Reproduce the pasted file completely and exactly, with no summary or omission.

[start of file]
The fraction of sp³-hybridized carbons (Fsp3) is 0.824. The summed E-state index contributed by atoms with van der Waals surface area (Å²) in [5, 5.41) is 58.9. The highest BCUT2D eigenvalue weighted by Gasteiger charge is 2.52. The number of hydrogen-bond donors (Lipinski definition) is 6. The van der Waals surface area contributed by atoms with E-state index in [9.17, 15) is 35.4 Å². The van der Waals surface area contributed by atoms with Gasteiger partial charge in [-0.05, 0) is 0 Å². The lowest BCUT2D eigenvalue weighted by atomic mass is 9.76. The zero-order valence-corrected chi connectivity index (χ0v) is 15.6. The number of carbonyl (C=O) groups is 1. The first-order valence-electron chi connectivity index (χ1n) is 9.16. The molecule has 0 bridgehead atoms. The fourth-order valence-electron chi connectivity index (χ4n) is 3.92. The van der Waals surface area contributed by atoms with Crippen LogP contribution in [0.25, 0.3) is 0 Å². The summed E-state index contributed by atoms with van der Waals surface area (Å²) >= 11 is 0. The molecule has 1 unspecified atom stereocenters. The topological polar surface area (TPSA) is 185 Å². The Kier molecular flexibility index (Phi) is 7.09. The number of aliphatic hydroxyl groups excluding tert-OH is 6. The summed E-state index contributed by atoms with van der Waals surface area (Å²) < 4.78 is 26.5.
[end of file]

The fraction of sp³-hybridized carbons (Fsp3) is 0.824. The summed E-state index contributed by atoms with van der Waals surface area (Å²) in [5, 5.41) is 58.9. The highest BCUT2D eigenvalue weighted by Gasteiger charge is 2.52. The number of hydrogen-bond donors (Lipinski definition) is 6. The van der Waals surface area contributed by atoms with E-state index in [9.17, 15) is 35.4 Å². The van der Waals surface area contributed by atoms with Gasteiger partial charge in [-0.05, 0) is 0 Å². The lowest BCUT2D eigenvalue weighted by atomic mass is 9.76. The zero-order valence-corrected chi connectivity index (χ0v) is 15.6. The number of carbonyl (C=O) groups is 1. The first-order valence-electron chi connectivity index (χ1n) is 9.16. The molecule has 0 bridgehead atoms. The fourth-order valence-electron chi connectivity index (χ4n) is 3.92. The van der Waals surface area contributed by atoms with Crippen LogP contribution in [0.25, 0.3) is 0 Å². The summed E-state index contributed by atoms with van der Waals surface area (Å²) >= 11 is 0. The molecule has 1 unspecified atom stereocenters. The topological polar surface area (TPSA) is 185 Å². The Kier molecular flexibility index (Phi) is 7.09. The number of aliphatic hydroxyl groups excluding tert-OH is 6. The summed E-state index contributed by atoms with van der Waals surface area (Å²) < 4.78 is 26.5.